Colt sues Texas grip maker for trademark violations
By Daniel Terrill
Colt’s screenshot of the alleged trademark violation. Ajax posted the image to its Facebook page in July 2016. (Photo: Colt/Pacer)
Colt’s Manufacturing filed a trademark dispute against Texas-based Ajax Grips for using its iconic symbol of a “colt rampant carrying parts of a spear in its mouth” on imitation pearl grips without permission.
According to the complaint, Colt issued a cease and desist letter in April, but Ajax failed to comply with the company’s demands. The complaint also includes screenshots of webpages showing the Ajax product for sale.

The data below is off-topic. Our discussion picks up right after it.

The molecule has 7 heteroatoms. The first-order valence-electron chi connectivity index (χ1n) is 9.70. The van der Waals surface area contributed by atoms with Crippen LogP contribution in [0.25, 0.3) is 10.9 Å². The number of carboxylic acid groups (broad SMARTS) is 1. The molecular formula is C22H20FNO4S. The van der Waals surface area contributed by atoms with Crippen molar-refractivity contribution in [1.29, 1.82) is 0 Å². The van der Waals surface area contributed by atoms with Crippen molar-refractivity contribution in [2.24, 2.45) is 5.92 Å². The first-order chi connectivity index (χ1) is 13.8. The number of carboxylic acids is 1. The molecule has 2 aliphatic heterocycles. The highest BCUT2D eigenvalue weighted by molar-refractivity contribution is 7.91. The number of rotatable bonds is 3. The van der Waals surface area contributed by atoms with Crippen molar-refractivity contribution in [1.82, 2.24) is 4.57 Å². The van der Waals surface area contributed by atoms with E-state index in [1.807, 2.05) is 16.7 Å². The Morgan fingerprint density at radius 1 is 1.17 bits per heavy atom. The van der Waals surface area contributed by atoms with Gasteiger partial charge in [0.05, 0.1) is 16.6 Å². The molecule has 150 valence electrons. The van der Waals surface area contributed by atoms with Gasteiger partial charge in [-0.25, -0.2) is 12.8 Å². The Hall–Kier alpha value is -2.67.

The 170-year-old Colt filed the trademark in 1905 and obtained more trademarks on iterations of the design in later decades. The most recent edition was filed in 2007, the lawsuit says.
The initial patent describes the symbol as “the word ‘Colt’ above the representation of a colt rampant carrying parts of a spear in its mouth and parts of a spear between its fore legs, the whole inclosed in a circular panel.” Yet, the company had been using that particular design since 1893.
The Connecticut gun maker has asked the court for damages allowed by law and decided by the court as well as reimbursement for lost revenue and attorneys fees.
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